So after bidding DC a fond farewell, we headed for an overnight stop off in Baltimore, where my excellent friend Elissa, a long-time supporter of SOTM, offered to put us up and gather a few friends for me to photograph.
Turns out her apartment overlooks Greenmount Cemetery, which has a number of notable eternal residents. None more notorious, though, than John Wilkes Booth, the man who shot Abraham Lincoln.
Elissa explained that people leave a one cent coin, known as a penny, on Wilkes’s grave because it has Lincoln’s head on it. So that’s exactly what Kate and I did.
Also during the meet up bar, Club Charles, I bumped into movie director John Waters, who I interviewed in 2010 for the BBC.
I asked if he remembered me from the interview, and he said: “Gosh, I’ve done a million of those.” But he chatted briefly and was still as nice as when I met him the first time.
Early the next morning we took a bus to Philadelphia, somewhere I’ve always wanted to go because I’m a huge fan of Rocky, which is set in this city.
We were staying with Kate’s friends this time, Kelly and Dave, who were superb hosts and much fun. Kelly patiently drove us around to see a few sites from the Rocky movies.
First stop, the area where Rocky jumped benches in front of Independence Hall. The hall itself is hugely interesting inside, for it’s where a few disgruntled types decided to sever the Colonies from Britain over a few misunderstandings. Or something like that…
Not-so-fun fact: it was freezing cold and I was quite stiff, but after posing briefly for this photo, the back of my left leg ached all day. When I get back to London life, I’m hitting the yoga again. Hard.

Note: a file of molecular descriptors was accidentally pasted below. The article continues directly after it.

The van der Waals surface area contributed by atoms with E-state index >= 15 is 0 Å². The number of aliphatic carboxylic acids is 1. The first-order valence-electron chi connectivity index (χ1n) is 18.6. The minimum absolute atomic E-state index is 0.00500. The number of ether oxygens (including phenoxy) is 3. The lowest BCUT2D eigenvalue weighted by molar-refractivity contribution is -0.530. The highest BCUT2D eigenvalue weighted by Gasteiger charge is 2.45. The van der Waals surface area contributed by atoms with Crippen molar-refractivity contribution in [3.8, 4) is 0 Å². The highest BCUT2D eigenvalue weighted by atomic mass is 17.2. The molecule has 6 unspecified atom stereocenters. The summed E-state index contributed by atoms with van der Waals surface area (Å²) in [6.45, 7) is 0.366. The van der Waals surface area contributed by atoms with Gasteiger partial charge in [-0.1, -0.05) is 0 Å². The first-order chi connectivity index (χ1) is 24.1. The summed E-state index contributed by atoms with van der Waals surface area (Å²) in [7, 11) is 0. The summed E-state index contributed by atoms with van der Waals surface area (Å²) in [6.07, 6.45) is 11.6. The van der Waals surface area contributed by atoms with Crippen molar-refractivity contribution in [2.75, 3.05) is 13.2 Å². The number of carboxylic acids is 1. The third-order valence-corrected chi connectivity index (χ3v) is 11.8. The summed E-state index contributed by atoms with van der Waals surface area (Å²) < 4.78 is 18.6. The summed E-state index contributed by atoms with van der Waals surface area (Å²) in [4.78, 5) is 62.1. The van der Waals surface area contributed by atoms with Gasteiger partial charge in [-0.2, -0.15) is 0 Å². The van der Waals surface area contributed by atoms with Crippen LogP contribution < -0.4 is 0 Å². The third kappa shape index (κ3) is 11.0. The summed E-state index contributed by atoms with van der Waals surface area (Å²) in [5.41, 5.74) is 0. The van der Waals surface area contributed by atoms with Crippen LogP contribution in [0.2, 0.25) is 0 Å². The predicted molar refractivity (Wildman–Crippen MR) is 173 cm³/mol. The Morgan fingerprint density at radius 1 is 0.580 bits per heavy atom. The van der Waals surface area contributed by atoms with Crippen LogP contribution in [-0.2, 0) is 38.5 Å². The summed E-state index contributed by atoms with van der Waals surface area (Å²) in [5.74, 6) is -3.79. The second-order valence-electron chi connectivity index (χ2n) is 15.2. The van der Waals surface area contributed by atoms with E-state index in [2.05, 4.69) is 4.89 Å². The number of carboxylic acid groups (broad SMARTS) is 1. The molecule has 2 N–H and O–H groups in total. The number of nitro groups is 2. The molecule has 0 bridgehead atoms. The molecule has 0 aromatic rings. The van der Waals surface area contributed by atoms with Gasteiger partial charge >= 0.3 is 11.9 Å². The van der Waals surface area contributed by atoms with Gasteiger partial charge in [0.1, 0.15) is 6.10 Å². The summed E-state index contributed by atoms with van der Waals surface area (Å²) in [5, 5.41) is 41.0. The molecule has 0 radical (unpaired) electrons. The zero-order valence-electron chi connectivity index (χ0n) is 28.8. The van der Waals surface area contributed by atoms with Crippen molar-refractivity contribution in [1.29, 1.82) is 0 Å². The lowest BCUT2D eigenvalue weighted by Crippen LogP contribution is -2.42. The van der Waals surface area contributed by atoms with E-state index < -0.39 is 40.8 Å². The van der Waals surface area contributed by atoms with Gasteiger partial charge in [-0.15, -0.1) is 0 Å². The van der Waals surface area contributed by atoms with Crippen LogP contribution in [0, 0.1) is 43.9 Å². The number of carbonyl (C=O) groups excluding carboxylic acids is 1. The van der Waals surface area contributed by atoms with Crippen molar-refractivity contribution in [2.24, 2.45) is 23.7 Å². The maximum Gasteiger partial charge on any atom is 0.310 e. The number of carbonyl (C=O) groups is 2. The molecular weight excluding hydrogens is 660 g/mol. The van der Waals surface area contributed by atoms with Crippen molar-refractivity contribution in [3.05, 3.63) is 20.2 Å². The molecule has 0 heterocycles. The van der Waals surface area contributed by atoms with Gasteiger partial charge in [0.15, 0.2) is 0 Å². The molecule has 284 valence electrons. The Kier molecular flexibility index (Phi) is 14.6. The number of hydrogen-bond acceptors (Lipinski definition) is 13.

These are the famous steps that Rocky runs up several times in the series of films. They officially belong to the Philadelphia Museum of Art, but I’m glad that they’re widely known as the Rocky Steps.
In fact, several people I met in Philly told me, in all sincerity, how the Italian Stallion is regarded as a god, as almost a real person in the city. He’s much loved and clips from the movies are played at major sporting events for Philadelphia’s teams.
This makes me very happy.
This is Pat’s King of Steaks, famous for its cheesesteaks, and also where Rocky stood in the first movie. He was given $500 by his loan shark boss to help with training expenses.
Dave and I were stunned to learn that neither Kelly nor Kate had ever seen Rocky. So that night Dave put the movie on, and it seemed to go down well with the ladies. One day, only five more to go.
Finally, Kelly took us to Elfreth’s Alley. This sounds like a euphemism from an episode of Blackadder, but actually it’s the oldest residential street in America. To my glee, I noted the old school Union Flag hanging up there.
It’s probably for educational purposes, but I secretly hoped someone British had bought the property and hung the flag to irk the locals.
That’s it for this time – after Philly, Kate and I travelled to New York and Boston for a low-key period on the trip, staying with Kate’s family. I’ll pick up our travels again when back in Europe, starting with a travel conference in Germany.